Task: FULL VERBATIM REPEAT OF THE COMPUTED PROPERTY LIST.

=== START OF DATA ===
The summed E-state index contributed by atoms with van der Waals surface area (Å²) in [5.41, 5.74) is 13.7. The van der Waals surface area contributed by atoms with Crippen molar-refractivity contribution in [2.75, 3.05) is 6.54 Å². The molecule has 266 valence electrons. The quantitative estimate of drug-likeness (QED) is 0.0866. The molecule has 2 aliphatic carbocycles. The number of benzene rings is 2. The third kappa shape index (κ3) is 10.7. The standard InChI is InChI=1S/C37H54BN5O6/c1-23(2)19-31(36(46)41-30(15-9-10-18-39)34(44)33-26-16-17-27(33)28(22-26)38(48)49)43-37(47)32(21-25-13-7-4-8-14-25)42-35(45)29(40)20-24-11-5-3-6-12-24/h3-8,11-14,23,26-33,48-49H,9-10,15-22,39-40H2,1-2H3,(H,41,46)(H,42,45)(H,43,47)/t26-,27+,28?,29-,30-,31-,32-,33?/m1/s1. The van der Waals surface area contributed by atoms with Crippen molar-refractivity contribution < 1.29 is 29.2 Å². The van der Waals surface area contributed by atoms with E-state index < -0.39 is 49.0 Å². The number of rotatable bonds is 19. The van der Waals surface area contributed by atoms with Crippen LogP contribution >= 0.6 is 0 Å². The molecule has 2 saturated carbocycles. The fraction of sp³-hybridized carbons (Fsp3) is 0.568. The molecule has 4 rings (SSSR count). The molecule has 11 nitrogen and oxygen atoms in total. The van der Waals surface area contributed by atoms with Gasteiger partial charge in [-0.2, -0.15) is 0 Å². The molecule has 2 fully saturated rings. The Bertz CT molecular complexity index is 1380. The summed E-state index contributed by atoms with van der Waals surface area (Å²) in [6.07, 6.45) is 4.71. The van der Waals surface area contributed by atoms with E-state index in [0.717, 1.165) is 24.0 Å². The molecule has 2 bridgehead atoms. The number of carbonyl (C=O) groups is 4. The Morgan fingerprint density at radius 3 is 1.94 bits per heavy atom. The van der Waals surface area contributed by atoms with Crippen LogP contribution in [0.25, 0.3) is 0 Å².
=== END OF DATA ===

The summed E-state index contributed by atoms with van der Waals surface area (Å²) in [5.41, 5.74) is 13.7. The van der Waals surface area contributed by atoms with Crippen molar-refractivity contribution in [2.75, 3.05) is 6.54 Å². The molecule has 266 valence electrons. The quantitative estimate of drug-likeness (QED) is 0.0866. The molecule has 2 aliphatic carbocycles. The number of benzene rings is 2. The third kappa shape index (κ3) is 10.7. The standard InChI is InChI=1S/C37H54BN5O6/c1-23(2)19-31(36(46)41-30(15-9-10-18-39)34(44)33-26-16-17-27(33)28(22-26)38(48)49)43-37(47)32(21-25-13-7-4-8-14-25)42-35(45)29(40)20-24-11-5-3-6-12-24/h3-8,11-14,23,26-33,48-49H,9-10,15-22,39-40H2,1-2H3,(H,41,46)(H,42,45)(H,43,47)/t26-,27+,28?,29-,30-,31-,32-,33?/m1/s1. The van der Waals surface area contributed by atoms with Crippen molar-refractivity contribution < 1.29 is 29.2 Å². The van der Waals surface area contributed by atoms with E-state index < -0.39 is 49.0 Å². The number of rotatable bonds is 19. The van der Waals surface area contributed by atoms with Crippen LogP contribution >= 0.6 is 0 Å². The molecule has 2 saturated carbocycles. The fraction of sp³-hybridized carbons (Fsp3) is 0.568. The molecule has 4 rings (SSSR count). The molecule has 11 nitrogen and oxygen atoms in total. The van der Waals surface area contributed by atoms with Gasteiger partial charge in [-0.2, -0.15) is 0 Å². The molecule has 2 fully saturated rings. The Bertz CT molecular complexity index is 1380. The summed E-state index contributed by atoms with van der Waals surface area (Å²) in [6.07, 6.45) is 4.71. The van der Waals surface area contributed by atoms with E-state index in [0.717, 1.165) is 24.0 Å². The molecule has 2 bridgehead atoms. The number of carbonyl (C=O) groups is 4. The Morgan fingerprint density at radius 3 is 1.94 bits per heavy atom. The van der Waals surface area contributed by atoms with Crippen LogP contribution in [0.25, 0.3) is 0 Å².